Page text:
DIY Land Surveying Equipment

Written by emmalise mac
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DIY Land Surveying Equipment
A compass is the most basic surveying instrument. (19th century survey compass image by Robert Young from

Land surveying for the purpose of determining legal boundaries requires expensive equipment and extensive expertise. However, land surveying instruments are often very helpful when selecting a site for a special outdoor building project. Similarly, land surveying instruments provide information essential for a successful landscaping design. Modern surveying equipment and GPS units simply are not warranted for these purposes. However, you can easily create some basic surveying equipment for measuring distance and differences in elevation for your home projects.

Skill level:

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Things you need

  • 2-inch by 2-inch wooden stakes - 4, 8 feet long
  • Utility knife
  • Paint - black and white
  • Paint brushes
  • Yard-long measuring tapes - 4
  • All-purpose glue (e.g., liquid nails)
  • 1/2-inch diameter clear rubber tubing - 4 yards
  • 100-foot garden hose - non-kinking, 3/4-inch diameter
  • 3/4-inch to 1/2-inch diameter tubing connectors - 2
  • Inline valves for 1/2-inch diameter tubing - 2
  • Heavy-duty nylon twine - 70 feet
  • Plastic flag - bright colour
  • Lensatic compass
  • Lead fishing weight
  • Fishing line
  • Dowel rod - 1 foot
  • Plastic protractor
  • Zip ties
  • Plastic jug
  • Water
  • Food colouring
  • Funnel

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  1. 1

    Sharpen the bottom end of each of two wooden stakes into a point with the utility knife. Paint the stakes with alternating bands of black and white for visibility -- make each band one foot wide. Glue a plastic flag to the top end of one stake. Connect the two stakes with nylon cord so that the maximum distance between the two stakes is 66 feet. This is the length of one chain, a common surveying measure. Make sure that the loops tying the cord to the stakes are loose enough that the cord can be raised or lowered.

  2. 2

    Gouge a hole through each end of the straight edge of the protractor with the utility knife. Tie a 1-foot length of fishing line to the lead sinker. Tie the other end to the centre of the dowel rod. Attach the protractor to the dowel rod with zip ties so that the flat edge rests against the dowel rod and the fishing line falls perpendicular to the rod at the centre of the protractor to create a homemade plumb bob.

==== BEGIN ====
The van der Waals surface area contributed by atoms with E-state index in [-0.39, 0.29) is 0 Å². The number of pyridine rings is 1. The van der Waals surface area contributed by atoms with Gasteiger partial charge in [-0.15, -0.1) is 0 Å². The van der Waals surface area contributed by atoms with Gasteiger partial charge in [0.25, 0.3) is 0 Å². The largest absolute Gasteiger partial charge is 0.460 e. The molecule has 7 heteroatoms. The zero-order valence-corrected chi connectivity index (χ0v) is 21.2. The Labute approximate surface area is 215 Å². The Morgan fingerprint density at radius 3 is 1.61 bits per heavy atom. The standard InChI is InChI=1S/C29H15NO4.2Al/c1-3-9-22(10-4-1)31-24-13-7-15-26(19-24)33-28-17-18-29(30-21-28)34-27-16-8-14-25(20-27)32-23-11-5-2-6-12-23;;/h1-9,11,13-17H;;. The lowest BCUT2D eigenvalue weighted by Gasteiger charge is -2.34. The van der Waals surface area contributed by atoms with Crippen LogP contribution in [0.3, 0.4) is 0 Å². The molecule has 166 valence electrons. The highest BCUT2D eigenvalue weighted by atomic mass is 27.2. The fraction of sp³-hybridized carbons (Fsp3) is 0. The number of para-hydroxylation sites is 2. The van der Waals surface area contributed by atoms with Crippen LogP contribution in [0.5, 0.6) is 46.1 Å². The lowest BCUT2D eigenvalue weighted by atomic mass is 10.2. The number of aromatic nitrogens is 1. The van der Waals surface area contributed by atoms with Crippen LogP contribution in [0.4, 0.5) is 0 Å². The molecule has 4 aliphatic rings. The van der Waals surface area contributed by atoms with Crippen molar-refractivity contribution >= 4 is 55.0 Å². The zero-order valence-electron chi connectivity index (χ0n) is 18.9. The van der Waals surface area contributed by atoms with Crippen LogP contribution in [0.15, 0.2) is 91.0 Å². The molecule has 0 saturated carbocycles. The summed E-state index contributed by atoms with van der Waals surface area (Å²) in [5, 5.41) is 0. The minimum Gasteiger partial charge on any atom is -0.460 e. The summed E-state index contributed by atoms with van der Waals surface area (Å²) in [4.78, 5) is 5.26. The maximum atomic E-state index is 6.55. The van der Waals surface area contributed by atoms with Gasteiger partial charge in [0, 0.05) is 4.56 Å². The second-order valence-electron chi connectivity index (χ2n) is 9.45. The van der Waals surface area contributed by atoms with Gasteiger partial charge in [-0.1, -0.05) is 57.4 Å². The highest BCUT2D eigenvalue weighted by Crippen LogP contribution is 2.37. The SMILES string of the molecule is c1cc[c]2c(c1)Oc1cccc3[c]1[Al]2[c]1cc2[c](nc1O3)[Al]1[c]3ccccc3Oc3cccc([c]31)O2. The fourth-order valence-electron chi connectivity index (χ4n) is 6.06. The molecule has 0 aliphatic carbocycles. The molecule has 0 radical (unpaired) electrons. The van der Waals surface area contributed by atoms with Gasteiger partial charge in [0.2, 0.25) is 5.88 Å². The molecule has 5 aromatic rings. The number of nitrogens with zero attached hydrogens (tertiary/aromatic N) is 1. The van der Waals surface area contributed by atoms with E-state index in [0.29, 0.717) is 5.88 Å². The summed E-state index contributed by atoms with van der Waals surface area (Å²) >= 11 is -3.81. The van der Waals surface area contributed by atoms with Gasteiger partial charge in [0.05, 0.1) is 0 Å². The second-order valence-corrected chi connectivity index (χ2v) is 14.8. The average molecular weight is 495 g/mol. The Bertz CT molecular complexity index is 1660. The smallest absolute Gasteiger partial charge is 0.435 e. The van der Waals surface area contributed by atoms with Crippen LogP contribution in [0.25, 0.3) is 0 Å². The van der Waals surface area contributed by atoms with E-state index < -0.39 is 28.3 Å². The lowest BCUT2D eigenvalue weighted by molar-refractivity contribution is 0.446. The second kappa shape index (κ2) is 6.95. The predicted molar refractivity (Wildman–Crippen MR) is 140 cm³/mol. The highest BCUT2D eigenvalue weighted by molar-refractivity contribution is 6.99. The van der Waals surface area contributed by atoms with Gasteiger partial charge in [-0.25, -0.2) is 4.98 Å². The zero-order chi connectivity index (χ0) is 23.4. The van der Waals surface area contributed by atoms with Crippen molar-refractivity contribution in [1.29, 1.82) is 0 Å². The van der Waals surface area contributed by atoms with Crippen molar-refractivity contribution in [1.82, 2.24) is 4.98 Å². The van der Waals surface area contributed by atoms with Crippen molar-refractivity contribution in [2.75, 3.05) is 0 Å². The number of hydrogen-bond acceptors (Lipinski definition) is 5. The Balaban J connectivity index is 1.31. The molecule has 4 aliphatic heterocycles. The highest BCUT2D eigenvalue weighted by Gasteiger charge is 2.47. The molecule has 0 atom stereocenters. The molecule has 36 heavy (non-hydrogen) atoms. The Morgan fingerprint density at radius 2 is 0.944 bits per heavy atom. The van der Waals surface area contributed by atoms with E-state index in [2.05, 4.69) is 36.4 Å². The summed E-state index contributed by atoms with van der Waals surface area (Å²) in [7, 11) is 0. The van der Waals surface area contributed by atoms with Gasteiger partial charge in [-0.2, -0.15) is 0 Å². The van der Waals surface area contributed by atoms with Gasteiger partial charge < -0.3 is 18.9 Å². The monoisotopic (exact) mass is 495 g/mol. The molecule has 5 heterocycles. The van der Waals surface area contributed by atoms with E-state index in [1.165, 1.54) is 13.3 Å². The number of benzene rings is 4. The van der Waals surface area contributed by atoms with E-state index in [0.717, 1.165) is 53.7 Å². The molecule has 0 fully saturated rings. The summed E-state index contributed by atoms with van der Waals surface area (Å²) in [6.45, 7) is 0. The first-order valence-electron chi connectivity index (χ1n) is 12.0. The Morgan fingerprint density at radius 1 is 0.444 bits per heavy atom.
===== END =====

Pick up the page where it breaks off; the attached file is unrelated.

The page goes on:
3. 3

    Measure distance and bearing by stretching the nylon cord tight between the two stakes and sighting along the line toward the flag with the compass to determine bearing. Adjust the nylon cord so that it is level, and hold the dowel rod of the plumb bob along the line to verify that it hangs at zero mark on protractor.

  1. 1

    Sharpen the bottom end of each of two wooden stakes into a point with the utility knife. Glue two yard-long measuring tapes end to end down the front side of each stake. Allow the glue to dry thoroughly, according to the manufacturer's recommendations.

  2. 2

    Cut two 4-foot lengths and two 2-foot lengths of clear rubber tubing. Connect each 4-foot length to a 2-foot length with an inline valve. Attach the tubing to one side of the stake with zip ties, so that the 4-foot length of tubing extends a few inches above the top of the stake. Close the inline valves.

  3. 3

    Cut the metal connectors off of the ends of the garden hose and insert a 3/4-inch to 1/2-inch connector in each end. Fill the hose with water from a garden spigot. Attach each end of the garden hose to the lower end of a 2-foot length of tubing attached to a stake. The stakes should be connected by the garden hose.

  4. 4

    Fill a jug with water and add a large quantity of food colouring dye. Cap and shake to mix. Insert the funnel in the open end of the rubber tubing at the top of a stake and pour in coloured water until the water level reaches nearly to the top of each stake. Hold both stakes nearly vertical while filling.

  5. 5

    Plant one stake vertically in the ground at the top of a slope you wish to measure. Plant the other stake at the bottom of the slope. Open both valves and thump the lower stake on the ground to get rid of air bubbles in the line. The water will find its own level. Record the elevation of the slope as the difference between the measurement on the lower and upper stakes.

Tips and warnings

  • Use a highly accurate GPS unit to survey larger property boundaries quickly and accurately. Use hand tools to survey smaller areas within the property such as elevation for landscaping.
  • Never move property boundary markers. Only a licensed surveyor can verify legal boundaries and make changes.

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